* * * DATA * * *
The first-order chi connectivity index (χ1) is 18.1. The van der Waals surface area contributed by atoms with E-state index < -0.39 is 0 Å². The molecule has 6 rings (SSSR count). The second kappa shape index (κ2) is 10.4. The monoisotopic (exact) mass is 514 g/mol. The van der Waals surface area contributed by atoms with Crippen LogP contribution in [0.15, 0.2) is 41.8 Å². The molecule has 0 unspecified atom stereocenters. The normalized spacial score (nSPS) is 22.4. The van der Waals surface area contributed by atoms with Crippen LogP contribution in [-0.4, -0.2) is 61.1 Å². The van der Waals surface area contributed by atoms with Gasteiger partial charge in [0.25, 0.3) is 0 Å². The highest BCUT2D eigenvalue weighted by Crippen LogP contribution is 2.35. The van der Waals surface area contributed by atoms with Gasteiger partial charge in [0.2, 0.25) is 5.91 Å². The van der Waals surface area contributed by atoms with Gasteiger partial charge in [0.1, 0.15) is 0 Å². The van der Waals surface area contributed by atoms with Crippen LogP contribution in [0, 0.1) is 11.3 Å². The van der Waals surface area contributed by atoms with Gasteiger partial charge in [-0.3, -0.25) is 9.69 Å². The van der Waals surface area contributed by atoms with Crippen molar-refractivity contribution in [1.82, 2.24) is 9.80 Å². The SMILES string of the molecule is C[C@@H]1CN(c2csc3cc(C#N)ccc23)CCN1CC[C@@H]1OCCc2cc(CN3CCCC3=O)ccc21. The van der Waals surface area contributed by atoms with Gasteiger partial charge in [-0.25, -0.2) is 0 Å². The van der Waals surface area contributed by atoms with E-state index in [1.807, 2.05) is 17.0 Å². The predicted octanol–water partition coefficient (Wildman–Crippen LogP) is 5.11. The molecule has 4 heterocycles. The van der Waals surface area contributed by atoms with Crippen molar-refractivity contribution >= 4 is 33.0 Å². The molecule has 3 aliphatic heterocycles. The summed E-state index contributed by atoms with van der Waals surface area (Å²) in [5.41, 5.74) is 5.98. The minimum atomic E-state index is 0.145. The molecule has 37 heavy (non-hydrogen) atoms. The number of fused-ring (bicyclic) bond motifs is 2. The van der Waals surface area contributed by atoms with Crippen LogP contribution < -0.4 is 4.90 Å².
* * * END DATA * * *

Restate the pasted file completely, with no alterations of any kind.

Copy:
The first-order chi connectivity index (χ1) is 18.1. The van der Waals surface area contributed by atoms with E-state index < -0.39 is 0 Å². The molecule has 6 rings (SSSR count). The second kappa shape index (κ2) is 10.4. The monoisotopic (exact) mass is 514 g/mol. The van der Waals surface area contributed by atoms with Crippen LogP contribution in [0.15, 0.2) is 41.8 Å². The molecule has 0 unspecified atom stereocenters. The normalized spacial score (nSPS) is 22.4. The van der Waals surface area contributed by atoms with Crippen LogP contribution in [-0.4, -0.2) is 61.1 Å². The van der Waals surface area contributed by atoms with Gasteiger partial charge in [0.25, 0.3) is 0 Å². The highest BCUT2D eigenvalue weighted by Crippen LogP contribution is 2.35. The van der Waals surface area contributed by atoms with Gasteiger partial charge in [0.2, 0.25) is 5.91 Å². The van der Waals surface area contributed by atoms with Gasteiger partial charge in [0.1, 0.15) is 0 Å². The van der Waals surface area contributed by atoms with Crippen LogP contribution in [0, 0.1) is 11.3 Å². The van der Waals surface area contributed by atoms with Gasteiger partial charge in [-0.3, -0.25) is 9.69 Å². The van der Waals surface area contributed by atoms with Crippen molar-refractivity contribution in [1.82, 2.24) is 9.80 Å². The SMILES string of the molecule is C[C@@H]1CN(c2csc3cc(C#N)ccc23)CCN1CC[C@@H]1OCCc2cc(CN3CCCC3=O)ccc21. The van der Waals surface area contributed by atoms with Gasteiger partial charge in [-0.25, -0.2) is 0 Å². The van der Waals surface area contributed by atoms with E-state index in [1.807, 2.05) is 17.0 Å². The predicted octanol–water partition coefficient (Wildman–Crippen LogP) is 5.11. The molecule has 4 heterocycles. The van der Waals surface area contributed by atoms with Crippen molar-refractivity contribution >= 4 is 33.0 Å². The molecule has 3 aliphatic heterocycles. The summed E-state index contributed by atoms with van der Waals surface area (Å²) in [5.41, 5.74) is 5.98. The minimum atomic E-state index is 0.145. The molecule has 37 heavy (non-hydrogen) atoms. The number of fused-ring (bicyclic) bond motifs is 2. The van der Waals surface area contributed by atoms with Crippen LogP contribution < -0.4 is 4.90 Å².